Foodie Flicks: The Chef of South Pole (Nankyoku Ryourinin) (2010)

Now here’s another strange setting for a foodie film – The South Polar! Well, it’s true that we have seen so many films about either North or South Polar and the wild life, explorations, illegal fishing, and et cetera. But a comedy about it? Sure as hell, I haven’t seen anything about it and that’s where The Chef of South Polar came in!

Dome Fuji Station is located deep inside the icy jungle of South Polar. Temperatures may reach as low as -70 degrees of Celcius and having around -50 degrees would be a stroll in the park. The sun came up only for specific amount of time in a year and there will be months when darkness will enshroud the South Pole. Tough life!

A team that comprises of technicians, researchers, a doctor, and a chef are assigned for a year to live there. Hard work would be something to pass the time as well as having fun with the comrades, but for somebody like Chef Nishimura, food is definitely the way to keep everybody sane.

Nankyoku Ryourinin 2

He’s good with cooking and being a navy kitchen crew, he’s in good terms with assignments far from home. Even so, he had to leave her wife and his two beloved kids back home for this one-year-feels-like-an-eternity job.

Stopping here, this film sounds very promising as we can probably explore the human story or the conflicts brewing from living in a secluded place like the South Pole. But that’s not what happen in the film after all!

It’s all about the funny interactions between the nerdy technicians and researchers, as well as the crazy doctor. Nishimura somehow becomes the normal guy among them and the guy they confide in in times of trouble and hunger.

Fun facts about living in the South Pole are explored a bit in this film but what I love the most would be the food scenes. There are times when Nishimura prepare Japanese dishes with such details and love and there’s this hilarious time when seeing everybody dressed up to attend a French-style dinner.

But the best part would be when some of the crews get frustrated because they ran out of ramen and Nishimura saves the day with his experiments. Seeing everybody enjoying their bowl of hot ramen and slurping so hard is just golden!

Basically, it’s a film for everyone who loves to see a change of view and to examine the ‘struggle’ of life in the coldest part of the earth. For me, it’s simply because of the food and how I am so glad to see people appreciate and enjoy it so much. Shuichi Okita directed it well and everything got better because of a help from a food stylist whom they said helped Naoko Ogigami’s Megane (2007) and Kamome Shokudou (2006).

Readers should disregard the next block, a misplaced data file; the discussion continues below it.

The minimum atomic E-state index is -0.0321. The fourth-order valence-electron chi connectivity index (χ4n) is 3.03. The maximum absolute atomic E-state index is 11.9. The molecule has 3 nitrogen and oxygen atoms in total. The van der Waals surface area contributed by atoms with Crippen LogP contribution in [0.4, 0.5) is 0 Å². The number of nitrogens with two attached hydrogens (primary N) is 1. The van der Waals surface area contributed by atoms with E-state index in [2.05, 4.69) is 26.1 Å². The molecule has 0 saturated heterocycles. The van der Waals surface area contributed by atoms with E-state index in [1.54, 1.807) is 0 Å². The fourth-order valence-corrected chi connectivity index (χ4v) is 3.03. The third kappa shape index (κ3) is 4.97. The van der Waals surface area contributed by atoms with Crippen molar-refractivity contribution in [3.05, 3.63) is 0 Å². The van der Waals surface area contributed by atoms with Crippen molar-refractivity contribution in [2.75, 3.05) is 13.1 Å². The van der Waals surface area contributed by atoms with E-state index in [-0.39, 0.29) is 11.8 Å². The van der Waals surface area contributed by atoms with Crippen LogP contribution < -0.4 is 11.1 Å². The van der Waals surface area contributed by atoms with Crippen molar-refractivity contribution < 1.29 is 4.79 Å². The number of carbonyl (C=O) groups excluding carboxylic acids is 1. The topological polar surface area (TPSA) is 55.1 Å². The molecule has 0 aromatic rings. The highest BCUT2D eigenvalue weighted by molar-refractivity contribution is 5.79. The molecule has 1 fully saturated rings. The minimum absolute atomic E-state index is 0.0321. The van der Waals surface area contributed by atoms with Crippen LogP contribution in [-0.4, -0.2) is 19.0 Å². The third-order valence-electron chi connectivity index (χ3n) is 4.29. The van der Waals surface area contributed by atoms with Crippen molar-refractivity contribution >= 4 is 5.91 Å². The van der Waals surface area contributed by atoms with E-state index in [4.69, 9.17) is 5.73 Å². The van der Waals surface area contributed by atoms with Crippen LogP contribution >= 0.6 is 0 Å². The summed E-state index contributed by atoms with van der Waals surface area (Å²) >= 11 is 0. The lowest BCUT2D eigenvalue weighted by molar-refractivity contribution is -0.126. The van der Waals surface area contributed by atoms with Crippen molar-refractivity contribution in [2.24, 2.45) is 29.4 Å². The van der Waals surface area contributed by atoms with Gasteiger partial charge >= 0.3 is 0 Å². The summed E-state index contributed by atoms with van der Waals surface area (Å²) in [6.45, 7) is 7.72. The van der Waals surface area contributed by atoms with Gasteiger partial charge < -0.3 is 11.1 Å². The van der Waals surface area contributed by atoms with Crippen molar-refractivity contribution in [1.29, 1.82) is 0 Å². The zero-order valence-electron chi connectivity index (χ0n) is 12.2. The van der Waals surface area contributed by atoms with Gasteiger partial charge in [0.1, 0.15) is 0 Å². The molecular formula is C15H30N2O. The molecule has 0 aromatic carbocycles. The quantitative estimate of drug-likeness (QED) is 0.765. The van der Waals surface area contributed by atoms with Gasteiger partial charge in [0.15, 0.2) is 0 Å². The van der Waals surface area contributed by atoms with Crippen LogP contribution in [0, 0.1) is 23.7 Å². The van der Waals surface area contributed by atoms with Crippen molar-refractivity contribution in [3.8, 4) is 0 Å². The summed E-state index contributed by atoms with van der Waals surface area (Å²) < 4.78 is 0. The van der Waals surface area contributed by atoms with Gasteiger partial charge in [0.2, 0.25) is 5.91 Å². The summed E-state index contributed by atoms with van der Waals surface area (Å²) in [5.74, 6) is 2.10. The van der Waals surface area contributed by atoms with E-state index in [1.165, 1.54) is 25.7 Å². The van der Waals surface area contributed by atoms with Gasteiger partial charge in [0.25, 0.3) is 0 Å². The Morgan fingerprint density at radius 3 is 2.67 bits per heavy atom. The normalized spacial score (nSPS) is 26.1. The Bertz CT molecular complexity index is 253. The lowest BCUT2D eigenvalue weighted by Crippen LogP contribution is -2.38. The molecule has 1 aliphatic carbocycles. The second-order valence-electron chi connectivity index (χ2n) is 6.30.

Now I have a sudden craving of ramen because of this..

For the trailer, do check this link:


Nankyoku Ryourinin 1

THE CHEF OF SOUTH POLE (Nankyoku Ryourinin) (2010)

Drool Level: *** (looks yum!)

Director: Shuichi Okita

Producer: Toshikazu Nishigaya

Screenwriter: Shuichi Okita, based on the novel by Jun Nishimura

Starring: Masato Sakai, Kengo Kora, Kosuke Toyohara, Katsuhisa Namase, Takashi Ukaji, Kitaro, Kanji Furutachi, Daisuke Kuroda, Masahiro Kohama

Genre: Drama, Comedy


Pictures taken from various sources

A Foodie’s Life: The Chef Is Also A Family Man – with Chef Vindex Tengker (The Foodie Magazine, Dec 2013)

We all know Chef Vindex Tengker as the very exacting judge on reality TV cooking shows MasterChef and Top Chef, also as the executive chef at Jakarta’s The Dharmawangsa Hotel. But what we don’t know is that he is a dotting family man and an avid musician.

The slow rise to the top. That’s pretty much how one could describe Chef Vindex Tengker’s glimmering career – starting from his apprenticeship years in Bali, to his adventures in Spain and the United States, and eventually coming back home to assume top chef posts at several prestigious hotels in Bali and Jakarta. Behind his busy affairs, I recently found out that our Manadoan chef is after all, a family man, musician, and a foodie at heart.

My encounters with Chef Vindex have always been food related. Stopping by our table to make sure that everything was good at Sriwijaya restaurant wherein he holds court or he would be personally carving a slice of the succulent Txogitxu beef or serving Lobster Thermidor at the Jakarta. Sometimes I would catch him on TV dishing out his judgment on his reality cooking shows.

The Foodie Magazine - Vindex Tengker 5

One windy Sunday afternoon, I was lucky enough to be brought into the chef’s safe haven. Home is in a high rise apartment complex overlooking the greenery at one of Jakarta’s most respectable neighborhoods. Immediately, I longed for my own home as I was welcomed into the midst of Vindex’s family, his wife and daughter Hannah, warmly greeting me.